2012 marks the beginning of an ambitious project dreamt by Marquise Lepage: 40 ans de vues rêvées par des femmes, (40 years of films dreamt by women), which celebrates the 40th anniversary of the first independent feature-length fiction film directed by a woman in Quebec in 1972: La vie rêvée (The dream life), by Mireille Dansereau.
Marquise works day and night to look for financing and to create a series of events: first a retrospective of Mireille Dansereau’s work at the Cinémathèque québécoise during an entire week. Video capsules are shot where Mireille talks about the making of each one of her films. At the première, where La vie rêvée is shown, there is massive public participation and the house is so packed audience members are turned away at the door. The evening was a great and well celebrated success!
RE members direct and produce eight video portraits of Quebec women feature film directors: Les dames aux caméras (The ladies behind the cameras). These capsules are posted online on our website, as well as on the ARRQ and TV5 websites.
That same year, Christine Chevarie directs her poignant film, La comédienne d’Amérique (The American Actress) with the collaboration of actresses who are members of the Union des Artistes Women’s Committee. The film is widely broadcast during the entire month of March before the feature is shown at Cinéma Beaubien, and subsequently at various film festivals.
Carolle Brabant, who has become the head of Telefilm Canada, adopts a reform of film programs which thoroughly dismays RE. The funding program for independent film is abolished and the funding for script development will become almost inaccessible. Isabelle Hayeur creates a team to analyze the programs and a RE delegation meets Carolle Brabant to illustrate that these changes will be extremely damaging to women, since the vast majority of their films are financed through the now defunct independent film program. In addition, women directors are often their own producers and a vast majority of them will no longer be eligible for development financing.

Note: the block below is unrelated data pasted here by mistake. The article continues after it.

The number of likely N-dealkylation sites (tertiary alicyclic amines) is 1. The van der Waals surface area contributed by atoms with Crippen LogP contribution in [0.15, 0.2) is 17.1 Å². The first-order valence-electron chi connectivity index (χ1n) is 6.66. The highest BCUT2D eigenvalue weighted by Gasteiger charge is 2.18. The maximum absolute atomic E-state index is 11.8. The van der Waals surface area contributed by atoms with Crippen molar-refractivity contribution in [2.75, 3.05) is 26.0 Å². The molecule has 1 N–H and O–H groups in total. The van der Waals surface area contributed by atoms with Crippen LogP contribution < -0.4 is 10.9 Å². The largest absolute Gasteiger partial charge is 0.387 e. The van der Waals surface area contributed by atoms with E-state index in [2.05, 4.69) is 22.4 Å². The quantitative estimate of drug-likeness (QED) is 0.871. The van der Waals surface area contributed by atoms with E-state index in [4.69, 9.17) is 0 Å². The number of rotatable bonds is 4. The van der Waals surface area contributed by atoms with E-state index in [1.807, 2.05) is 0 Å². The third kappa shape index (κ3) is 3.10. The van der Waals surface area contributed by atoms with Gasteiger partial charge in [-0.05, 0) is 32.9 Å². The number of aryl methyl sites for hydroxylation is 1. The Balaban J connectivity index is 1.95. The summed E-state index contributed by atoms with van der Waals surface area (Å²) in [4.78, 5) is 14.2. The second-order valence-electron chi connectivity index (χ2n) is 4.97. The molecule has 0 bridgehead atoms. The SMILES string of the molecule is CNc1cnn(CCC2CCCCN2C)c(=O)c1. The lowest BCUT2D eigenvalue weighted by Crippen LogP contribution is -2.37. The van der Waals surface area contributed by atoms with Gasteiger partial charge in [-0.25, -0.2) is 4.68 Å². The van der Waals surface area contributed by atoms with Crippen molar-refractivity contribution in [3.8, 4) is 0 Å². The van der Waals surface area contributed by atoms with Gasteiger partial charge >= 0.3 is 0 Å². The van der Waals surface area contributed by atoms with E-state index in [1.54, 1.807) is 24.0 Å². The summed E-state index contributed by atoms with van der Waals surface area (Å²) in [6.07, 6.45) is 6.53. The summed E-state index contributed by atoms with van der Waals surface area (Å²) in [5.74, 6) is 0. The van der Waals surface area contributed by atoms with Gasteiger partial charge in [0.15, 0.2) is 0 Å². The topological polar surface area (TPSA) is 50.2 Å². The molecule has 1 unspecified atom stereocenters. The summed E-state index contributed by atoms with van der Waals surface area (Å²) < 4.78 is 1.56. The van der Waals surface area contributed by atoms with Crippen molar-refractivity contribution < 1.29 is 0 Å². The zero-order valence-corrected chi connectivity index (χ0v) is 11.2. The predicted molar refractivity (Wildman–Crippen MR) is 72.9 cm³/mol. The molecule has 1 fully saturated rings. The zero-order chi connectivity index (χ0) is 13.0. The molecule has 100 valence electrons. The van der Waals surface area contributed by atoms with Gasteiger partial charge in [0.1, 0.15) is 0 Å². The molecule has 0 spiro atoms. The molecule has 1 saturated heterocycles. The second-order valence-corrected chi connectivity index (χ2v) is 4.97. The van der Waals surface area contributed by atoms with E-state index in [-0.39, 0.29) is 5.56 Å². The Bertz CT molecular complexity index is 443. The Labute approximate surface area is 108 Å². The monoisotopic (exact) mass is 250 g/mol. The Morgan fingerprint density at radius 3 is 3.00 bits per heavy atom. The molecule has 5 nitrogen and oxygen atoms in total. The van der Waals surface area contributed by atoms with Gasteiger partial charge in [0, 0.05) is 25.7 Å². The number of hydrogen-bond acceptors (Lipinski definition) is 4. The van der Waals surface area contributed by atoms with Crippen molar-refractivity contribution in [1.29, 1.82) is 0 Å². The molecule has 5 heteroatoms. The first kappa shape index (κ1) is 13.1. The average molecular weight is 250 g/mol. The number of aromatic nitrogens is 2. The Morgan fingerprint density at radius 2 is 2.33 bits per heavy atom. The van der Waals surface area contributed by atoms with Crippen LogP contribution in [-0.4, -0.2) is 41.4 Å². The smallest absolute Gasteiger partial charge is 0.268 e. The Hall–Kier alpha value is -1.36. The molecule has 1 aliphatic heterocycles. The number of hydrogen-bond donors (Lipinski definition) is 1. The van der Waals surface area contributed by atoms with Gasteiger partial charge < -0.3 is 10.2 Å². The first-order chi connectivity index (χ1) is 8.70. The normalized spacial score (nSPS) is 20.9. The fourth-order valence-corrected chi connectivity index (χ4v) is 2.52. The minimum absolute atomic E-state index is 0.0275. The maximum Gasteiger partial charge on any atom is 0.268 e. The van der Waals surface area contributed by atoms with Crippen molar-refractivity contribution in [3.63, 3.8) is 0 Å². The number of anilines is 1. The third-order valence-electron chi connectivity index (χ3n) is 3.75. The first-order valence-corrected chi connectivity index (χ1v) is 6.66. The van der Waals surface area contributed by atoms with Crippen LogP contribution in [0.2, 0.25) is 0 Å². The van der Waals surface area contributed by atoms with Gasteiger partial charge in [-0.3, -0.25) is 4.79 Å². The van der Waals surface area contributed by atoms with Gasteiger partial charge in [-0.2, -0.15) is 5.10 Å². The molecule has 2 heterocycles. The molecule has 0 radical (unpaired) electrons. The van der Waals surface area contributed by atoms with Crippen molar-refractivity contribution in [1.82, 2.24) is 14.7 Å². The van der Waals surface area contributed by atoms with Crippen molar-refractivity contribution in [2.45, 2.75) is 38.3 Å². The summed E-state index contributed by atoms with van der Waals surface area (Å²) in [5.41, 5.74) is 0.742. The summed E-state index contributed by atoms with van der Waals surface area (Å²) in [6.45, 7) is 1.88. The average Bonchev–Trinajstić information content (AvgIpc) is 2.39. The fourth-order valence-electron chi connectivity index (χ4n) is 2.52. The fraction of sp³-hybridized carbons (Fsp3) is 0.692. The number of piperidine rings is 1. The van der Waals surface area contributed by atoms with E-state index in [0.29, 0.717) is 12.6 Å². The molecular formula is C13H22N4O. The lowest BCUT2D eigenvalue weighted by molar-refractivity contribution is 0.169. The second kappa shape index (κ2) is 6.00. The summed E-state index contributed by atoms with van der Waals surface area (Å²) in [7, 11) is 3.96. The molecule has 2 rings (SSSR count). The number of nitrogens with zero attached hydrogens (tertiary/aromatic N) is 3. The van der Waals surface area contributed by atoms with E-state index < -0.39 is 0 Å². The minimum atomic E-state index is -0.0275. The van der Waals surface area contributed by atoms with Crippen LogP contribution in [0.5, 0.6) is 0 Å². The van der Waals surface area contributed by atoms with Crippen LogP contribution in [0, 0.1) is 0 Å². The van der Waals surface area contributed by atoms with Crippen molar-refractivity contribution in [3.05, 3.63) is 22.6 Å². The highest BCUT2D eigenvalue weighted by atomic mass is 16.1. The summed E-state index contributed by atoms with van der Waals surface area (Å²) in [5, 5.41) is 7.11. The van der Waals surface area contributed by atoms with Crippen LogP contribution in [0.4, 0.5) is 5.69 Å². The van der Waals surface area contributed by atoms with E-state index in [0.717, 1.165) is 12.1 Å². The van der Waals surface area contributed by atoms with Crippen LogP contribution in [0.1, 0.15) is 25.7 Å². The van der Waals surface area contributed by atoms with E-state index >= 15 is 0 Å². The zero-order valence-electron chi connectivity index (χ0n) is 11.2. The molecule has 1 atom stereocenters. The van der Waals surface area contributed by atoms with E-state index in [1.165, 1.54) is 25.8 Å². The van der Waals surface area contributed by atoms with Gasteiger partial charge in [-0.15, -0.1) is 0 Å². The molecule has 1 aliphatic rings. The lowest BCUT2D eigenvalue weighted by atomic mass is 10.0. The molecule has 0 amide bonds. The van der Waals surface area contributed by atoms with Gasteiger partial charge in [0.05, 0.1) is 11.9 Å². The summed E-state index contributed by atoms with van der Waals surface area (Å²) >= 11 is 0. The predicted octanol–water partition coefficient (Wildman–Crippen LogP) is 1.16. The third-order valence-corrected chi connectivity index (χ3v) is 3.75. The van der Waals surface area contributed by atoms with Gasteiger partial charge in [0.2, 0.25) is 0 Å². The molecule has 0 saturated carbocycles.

Despite this sad shift on the part of Telefilm Canada, RE feels that by 2012 it has met with the overall approval of the film world, and that the efforts it has devoted to showcase women directors have a wide and appreciative audience.
Our 20 courts et grand talent (20 shorts and great talent) DVD set is launched at the Rendez-vous du cinéma québécois in February. This set, coordinated by Lisa Sfriso and Nicole Giguère, is a compilation of 20 short films by women directors who are ready to move to feature length films. The set, which contains 4 DVDs, is distributed free of charge to producers who are members of the APFTQ (Association des producteurs de films et télévision du Québec) to whet their appetites: here is a pool of talented women directors from which you can draw your future golden girls!
In March, RE publishes a third study: L’avant et l’arrière de l’écran (In front of, and behind, the screen) which analyses the male and female representation in all Quebec films released in 2012. This study requires enormous efforts on the part of sociologist Anna Lupien and Isabelle Hayeur, who work tirelessly during their Christmas vacations, and even on December 24th, while the turkey is roasting in the oven for the Christmas Eve feast! The study results are shocking: men and women in Quebec films are still as stereotyped as before, unless the film is directed by a woman, in which case a greater number of women as main characters are seen, and are less stereotyped. The media give broad coverage to the study and RE’s press review file is ever more impressive.